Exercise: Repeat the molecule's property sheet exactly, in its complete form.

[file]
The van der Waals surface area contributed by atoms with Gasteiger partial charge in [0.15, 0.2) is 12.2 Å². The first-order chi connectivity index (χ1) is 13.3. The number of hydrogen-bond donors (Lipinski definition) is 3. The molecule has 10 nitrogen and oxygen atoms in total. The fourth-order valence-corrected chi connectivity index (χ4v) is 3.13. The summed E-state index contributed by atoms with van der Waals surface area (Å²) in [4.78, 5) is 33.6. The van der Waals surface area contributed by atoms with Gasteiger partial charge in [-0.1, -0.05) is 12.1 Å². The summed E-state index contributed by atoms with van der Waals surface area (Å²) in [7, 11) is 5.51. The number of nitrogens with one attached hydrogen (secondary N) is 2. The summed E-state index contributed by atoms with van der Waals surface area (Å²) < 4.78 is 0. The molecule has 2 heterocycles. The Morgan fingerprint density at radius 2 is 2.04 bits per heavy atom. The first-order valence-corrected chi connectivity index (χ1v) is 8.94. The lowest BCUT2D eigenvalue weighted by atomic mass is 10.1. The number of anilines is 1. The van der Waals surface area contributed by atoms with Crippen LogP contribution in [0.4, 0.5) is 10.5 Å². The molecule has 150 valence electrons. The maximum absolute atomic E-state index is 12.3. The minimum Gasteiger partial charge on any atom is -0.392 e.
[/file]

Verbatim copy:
The van der Waals surface area contributed by atoms with Gasteiger partial charge in [0.15, 0.2) is 12.2 Å². The first-order chi connectivity index (χ1) is 13.3. The number of hydrogen-bond donors (Lipinski definition) is 3. The molecule has 10 nitrogen and oxygen atoms in total. The fourth-order valence-corrected chi connectivity index (χ4v) is 3.13. The summed E-state index contributed by atoms with van der Waals surface area (Å²) in [4.78, 5) is 33.6. The van der Waals surface area contributed by atoms with Gasteiger partial charge in [-0.1, -0.05) is 12.1 Å². The summed E-state index contributed by atoms with van der Waals surface area (Å²) in [7, 11) is 5.51. The number of nitrogens with one attached hydrogen (secondary N) is 2. The summed E-state index contributed by atoms with van der Waals surface area (Å²) < 4.78 is 0. The molecule has 2 heterocycles. The Morgan fingerprint density at radius 2 is 2.04 bits per heavy atom. The first-order valence-corrected chi connectivity index (χ1v) is 8.94. The lowest BCUT2D eigenvalue weighted by atomic mass is 10.1. The number of anilines is 1. The van der Waals surface area contributed by atoms with Crippen LogP contribution in [0.4, 0.5) is 10.5 Å². The molecule has 150 valence electrons. The maximum absolute atomic E-state index is 12.3. The minimum Gasteiger partial charge on any atom is -0.392 e.